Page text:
Emotions , when asked to define words never fulfill the gap between the hearts of pain, love , anger existed between them. Words can never overcome the emotions , i.e.., a boyfriend who loves his girl a lot can never sustain it longer until he makes a emotional bond with her feelings.
"It isn't just because we got emotional means to be bonded love "
We do feel manytimes that it would have better if words could have overcome to control an emotion.
When we say we are distracted , it doesn't effect others until unless we do show it in our emotions. There exists a state of silence where we feel not to speak anymore words so as to make a relation better. How many of us felt a "sorry" doesn't make things perfect. We feel as if " It would have been better if the word sorry could erase all our past actions and start a new page with colourful events around".

As the study of behavior turns more toward positive emotions, we explore the latest research on the activities and qualities that foster them, such as meditation, compassion, forgiveness and altruism. We also share the remarkable stories of resilient individuals that scientists are studying to learn more about us all, including a man who overcame an abusive childhood to become a renowned surgeon and a Vietnam veteran who survived torture, solitary confinement and seven years as a POW, yet emerged emotionally unscathed. Understanding why some people have the ability to bounce back after disaster strikes, while others do not, sheds light on how all of us can lead happier, more fulfilling lives.
              An Article from www.pbs .org

Resilience: How slowly or quickly you recover from adversity, determined by signals between the prefrontal cortex and the amygdala.
Outlook: How long you are able to sustain positive emotion, based on levels of activity in the ventral striatum, a region of the brain critical for generating a sense of reward.
Social Intuition: How adept you are at picking up social signals from the people around you, shaped by the interplay between the amygdala and fusiform regions.
Self-Awareness: How well you perceive physical signals that reflect your emotions, determined by the insula’s ability to interpret signals from the visceral organs.
Sensitivity to Context: How good you are at regulating your emotional responses depending on the context you find yourself in, driven by activity levels in the hippocampus.
Attention: How sharp and clear your focus is, regulated by the prefrontal cortex.

Engaging regularly in positive activities over time will rewire the brain’s neural pathways and increase your positive feelings. He recommends the following exercises to develop your abilities in each of the six dimensions.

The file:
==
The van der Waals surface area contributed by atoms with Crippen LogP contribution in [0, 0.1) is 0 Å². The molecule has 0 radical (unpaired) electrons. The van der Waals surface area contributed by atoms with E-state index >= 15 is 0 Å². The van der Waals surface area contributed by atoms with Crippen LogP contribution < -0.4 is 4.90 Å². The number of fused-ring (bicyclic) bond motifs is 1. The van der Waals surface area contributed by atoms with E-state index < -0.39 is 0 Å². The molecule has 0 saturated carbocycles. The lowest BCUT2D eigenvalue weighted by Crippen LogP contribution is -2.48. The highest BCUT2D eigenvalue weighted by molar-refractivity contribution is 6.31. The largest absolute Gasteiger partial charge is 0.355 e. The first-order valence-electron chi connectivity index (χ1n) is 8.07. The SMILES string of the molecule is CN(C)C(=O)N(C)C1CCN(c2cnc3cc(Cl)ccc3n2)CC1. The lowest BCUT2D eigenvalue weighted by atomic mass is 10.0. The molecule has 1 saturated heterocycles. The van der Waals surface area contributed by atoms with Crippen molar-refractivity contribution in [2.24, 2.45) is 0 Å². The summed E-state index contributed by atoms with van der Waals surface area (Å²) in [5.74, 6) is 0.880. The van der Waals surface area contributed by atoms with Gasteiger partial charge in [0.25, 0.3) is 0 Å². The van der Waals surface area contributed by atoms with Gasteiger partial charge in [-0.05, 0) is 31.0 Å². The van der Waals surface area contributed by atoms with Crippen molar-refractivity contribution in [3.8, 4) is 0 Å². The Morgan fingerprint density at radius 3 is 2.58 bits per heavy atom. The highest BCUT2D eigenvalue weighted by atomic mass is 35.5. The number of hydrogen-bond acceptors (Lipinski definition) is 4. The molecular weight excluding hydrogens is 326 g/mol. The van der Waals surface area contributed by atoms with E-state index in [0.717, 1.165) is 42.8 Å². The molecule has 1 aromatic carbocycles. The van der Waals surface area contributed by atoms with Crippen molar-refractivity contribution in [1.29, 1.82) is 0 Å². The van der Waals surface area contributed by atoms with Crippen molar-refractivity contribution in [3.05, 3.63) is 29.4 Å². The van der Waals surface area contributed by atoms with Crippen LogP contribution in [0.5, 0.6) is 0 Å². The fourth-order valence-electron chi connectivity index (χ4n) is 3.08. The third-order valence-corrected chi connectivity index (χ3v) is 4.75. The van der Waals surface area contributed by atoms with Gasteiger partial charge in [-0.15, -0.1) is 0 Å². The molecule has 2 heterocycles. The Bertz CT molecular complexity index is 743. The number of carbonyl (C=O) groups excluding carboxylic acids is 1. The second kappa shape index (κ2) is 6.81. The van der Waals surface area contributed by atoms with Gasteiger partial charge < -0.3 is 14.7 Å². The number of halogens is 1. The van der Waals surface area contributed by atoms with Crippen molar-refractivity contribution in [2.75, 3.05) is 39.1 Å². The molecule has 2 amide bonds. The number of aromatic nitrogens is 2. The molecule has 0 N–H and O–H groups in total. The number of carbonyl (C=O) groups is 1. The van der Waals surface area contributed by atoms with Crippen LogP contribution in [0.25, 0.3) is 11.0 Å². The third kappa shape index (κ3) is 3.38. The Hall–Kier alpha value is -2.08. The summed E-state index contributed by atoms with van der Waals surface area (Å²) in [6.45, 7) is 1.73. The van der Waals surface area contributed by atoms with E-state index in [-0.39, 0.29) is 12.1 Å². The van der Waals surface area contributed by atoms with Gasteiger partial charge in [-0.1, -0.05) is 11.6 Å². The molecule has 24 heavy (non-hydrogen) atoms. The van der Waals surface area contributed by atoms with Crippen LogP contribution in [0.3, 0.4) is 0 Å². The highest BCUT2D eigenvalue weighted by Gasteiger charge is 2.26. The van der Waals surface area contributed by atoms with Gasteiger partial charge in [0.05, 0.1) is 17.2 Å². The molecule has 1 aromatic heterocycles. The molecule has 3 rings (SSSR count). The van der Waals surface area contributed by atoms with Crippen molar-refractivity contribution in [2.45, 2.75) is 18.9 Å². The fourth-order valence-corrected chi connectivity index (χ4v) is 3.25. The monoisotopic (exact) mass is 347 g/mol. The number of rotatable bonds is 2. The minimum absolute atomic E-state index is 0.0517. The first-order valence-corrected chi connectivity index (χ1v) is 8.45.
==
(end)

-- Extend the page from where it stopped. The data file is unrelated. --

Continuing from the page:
To Boost Resilience: For five to 10 minutes at a time, four or five times a week, visualize someone you know who is suffering—an ill neighbor or a friend struggling in her marriage–and on each inhalation, imagine that you are taking on that suffering. On each exhalation, imagine the suffering is transformed into compassion, which will help ease the person’s pain.
To Increase Positive Outlook: Fill your home and workspace with upbeat reminders of happy times, like photos of your family or vacations, and change the pictures every two weeks. Find opportunities to compliment others and make the effort to express gratitude often, by offering a warm thank you and writing down the things you appreciate in others and in your life.
To Become More Socially Intuitive: When in public, watch people’s body language and try to guess what they’re talking about and what emotions they are expressing. Start to also take notice of friends and colleague’s facial cues and body language and how it corresponds to their tone of voice.
To Enhance Self-Awareness: Initiate a daily mindfulness meditation. Choose a time when you feel the most awake and alert, sit upright, concentrate on your breathing, notice the sensations in your body and, if you become distracted, bring your focus back to your breath.
To Better Regulate Emotional Reactions: To identify what produces a strong reaction in you, regularly make a list of the specific events or behaviors from the day or week that triggered your response. Then spend about 15 minutes thinking about these behaviors while breathing deeply until you feel comfortable and more relaxed.
To Increase Focus and Attention: Spend 10 minutes every day sitting in a quiet room with your eyes open. Focus on an object (a lamp or a piece of art), keep your attention and eyes trained on it, and if your thoughts begin to wander, bring them back to the object.


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